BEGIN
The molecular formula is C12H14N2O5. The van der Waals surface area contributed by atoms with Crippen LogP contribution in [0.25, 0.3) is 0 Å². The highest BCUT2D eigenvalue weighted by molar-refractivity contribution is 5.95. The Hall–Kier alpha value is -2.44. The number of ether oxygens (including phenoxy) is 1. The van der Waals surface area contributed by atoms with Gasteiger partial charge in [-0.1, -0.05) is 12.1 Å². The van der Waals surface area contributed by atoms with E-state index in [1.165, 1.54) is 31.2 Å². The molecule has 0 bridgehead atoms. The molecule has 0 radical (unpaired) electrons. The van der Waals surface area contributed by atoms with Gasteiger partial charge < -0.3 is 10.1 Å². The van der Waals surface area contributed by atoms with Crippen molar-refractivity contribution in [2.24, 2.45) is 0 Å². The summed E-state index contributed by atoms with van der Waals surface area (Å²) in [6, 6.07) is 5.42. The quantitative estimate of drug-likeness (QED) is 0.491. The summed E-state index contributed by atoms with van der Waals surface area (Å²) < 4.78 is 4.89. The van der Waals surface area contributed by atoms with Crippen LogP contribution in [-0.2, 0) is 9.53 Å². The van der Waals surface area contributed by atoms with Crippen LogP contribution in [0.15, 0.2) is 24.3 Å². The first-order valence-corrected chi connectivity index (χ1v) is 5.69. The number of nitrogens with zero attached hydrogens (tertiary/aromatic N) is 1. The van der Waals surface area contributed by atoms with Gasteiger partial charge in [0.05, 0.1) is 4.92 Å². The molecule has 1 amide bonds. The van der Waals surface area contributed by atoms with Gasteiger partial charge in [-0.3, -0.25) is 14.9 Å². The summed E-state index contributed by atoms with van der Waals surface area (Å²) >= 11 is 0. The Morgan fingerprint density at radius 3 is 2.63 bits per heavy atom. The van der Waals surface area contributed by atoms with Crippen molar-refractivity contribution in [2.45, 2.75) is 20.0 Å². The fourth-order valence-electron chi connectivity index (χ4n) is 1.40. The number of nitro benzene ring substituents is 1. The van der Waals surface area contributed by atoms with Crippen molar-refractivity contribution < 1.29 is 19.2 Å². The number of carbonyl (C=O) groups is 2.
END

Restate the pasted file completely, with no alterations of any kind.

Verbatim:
The molecular formula is C12H14N2O5. The van der Waals surface area contributed by atoms with Crippen LogP contribution in [0.25, 0.3) is 0 Å². The highest BCUT2D eigenvalue weighted by molar-refractivity contribution is 5.95. The Hall–Kier alpha value is -2.44. The number of ether oxygens (including phenoxy) is 1. The van der Waals surface area contributed by atoms with Gasteiger partial charge in [-0.1, -0.05) is 12.1 Å². The van der Waals surface area contributed by atoms with E-state index in [1.165, 1.54) is 31.2 Å². The molecule has 0 bridgehead atoms. The molecule has 0 radical (unpaired) electrons. The van der Waals surface area contributed by atoms with Gasteiger partial charge < -0.3 is 10.1 Å². The van der Waals surface area contributed by atoms with Crippen molar-refractivity contribution in [2.24, 2.45) is 0 Å². The summed E-state index contributed by atoms with van der Waals surface area (Å²) in [6, 6.07) is 5.42. The quantitative estimate of drug-likeness (QED) is 0.491. The summed E-state index contributed by atoms with van der Waals surface area (Å²) < 4.78 is 4.89. The van der Waals surface area contributed by atoms with Crippen LogP contribution in [-0.2, 0) is 9.53 Å². The van der Waals surface area contributed by atoms with Crippen LogP contribution in [0.15, 0.2) is 24.3 Å². The first-order valence-corrected chi connectivity index (χ1v) is 5.69. The number of nitrogens with zero attached hydrogens (tertiary/aromatic N) is 1. The van der Waals surface area contributed by atoms with Gasteiger partial charge in [0.05, 0.1) is 4.92 Å². The molecule has 1 amide bonds. The van der Waals surface area contributed by atoms with Gasteiger partial charge in [-0.3, -0.25) is 14.9 Å². The summed E-state index contributed by atoms with van der Waals surface area (Å²) >= 11 is 0. The Morgan fingerprint density at radius 3 is 2.63 bits per heavy atom. The van der Waals surface area contributed by atoms with Crippen molar-refractivity contribution in [2.45, 2.75) is 20.0 Å². The fourth-order valence-electron chi connectivity index (χ4n) is 1.40. The number of nitro benzene ring substituents is 1. The van der Waals surface area contributed by atoms with Crippen molar-refractivity contribution < 1.29 is 19.2 Å². The number of carbonyl (C=O) groups is 2.